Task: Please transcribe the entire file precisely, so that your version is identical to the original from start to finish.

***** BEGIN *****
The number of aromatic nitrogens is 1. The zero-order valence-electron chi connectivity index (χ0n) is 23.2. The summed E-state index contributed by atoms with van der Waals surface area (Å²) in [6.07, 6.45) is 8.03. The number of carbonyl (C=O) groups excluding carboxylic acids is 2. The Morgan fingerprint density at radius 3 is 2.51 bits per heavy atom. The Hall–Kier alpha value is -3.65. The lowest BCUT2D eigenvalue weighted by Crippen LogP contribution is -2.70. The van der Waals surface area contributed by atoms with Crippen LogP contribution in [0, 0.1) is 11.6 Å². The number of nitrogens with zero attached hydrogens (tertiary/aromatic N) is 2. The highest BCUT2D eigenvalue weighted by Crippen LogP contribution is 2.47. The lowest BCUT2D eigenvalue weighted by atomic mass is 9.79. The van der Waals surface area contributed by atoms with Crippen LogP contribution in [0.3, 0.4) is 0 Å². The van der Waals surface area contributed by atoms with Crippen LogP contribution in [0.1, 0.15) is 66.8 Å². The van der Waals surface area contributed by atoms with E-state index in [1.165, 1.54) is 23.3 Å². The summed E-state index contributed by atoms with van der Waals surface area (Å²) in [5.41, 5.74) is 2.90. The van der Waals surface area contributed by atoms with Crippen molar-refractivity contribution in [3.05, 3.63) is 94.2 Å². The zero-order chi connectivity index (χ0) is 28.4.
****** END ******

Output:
The number of aromatic nitrogens is 1. The zero-order valence-electron chi connectivity index (χ0n) is 23.2. The summed E-state index contributed by atoms with van der Waals surface area (Å²) in [6.07, 6.45) is 8.03. The number of carbonyl (C=O) groups excluding carboxylic acids is 2. The Morgan fingerprint density at radius 3 is 2.51 bits per heavy atom. The Hall–Kier alpha value is -3.65. The lowest BCUT2D eigenvalue weighted by Crippen LogP contribution is -2.70. The van der Waals surface area contributed by atoms with Crippen LogP contribution in [0, 0.1) is 11.6 Å². The number of nitrogens with zero attached hydrogens (tertiary/aromatic N) is 2. The highest BCUT2D eigenvalue weighted by Crippen LogP contribution is 2.47. The lowest BCUT2D eigenvalue weighted by atomic mass is 9.79. The van der Waals surface area contributed by atoms with Crippen LogP contribution in [0.3, 0.4) is 0 Å². The van der Waals surface area contributed by atoms with Crippen LogP contribution in [0.1, 0.15) is 66.8 Å². The van der Waals surface area contributed by atoms with E-state index in [1.165, 1.54) is 23.3 Å². The summed E-state index contributed by atoms with van der Waals surface area (Å²) in [5.41, 5.74) is 2.90. The van der Waals surface area contributed by atoms with Crippen molar-refractivity contribution in [3.05, 3.63) is 94.2 Å². The zero-order chi connectivity index (χ0) is 28.4.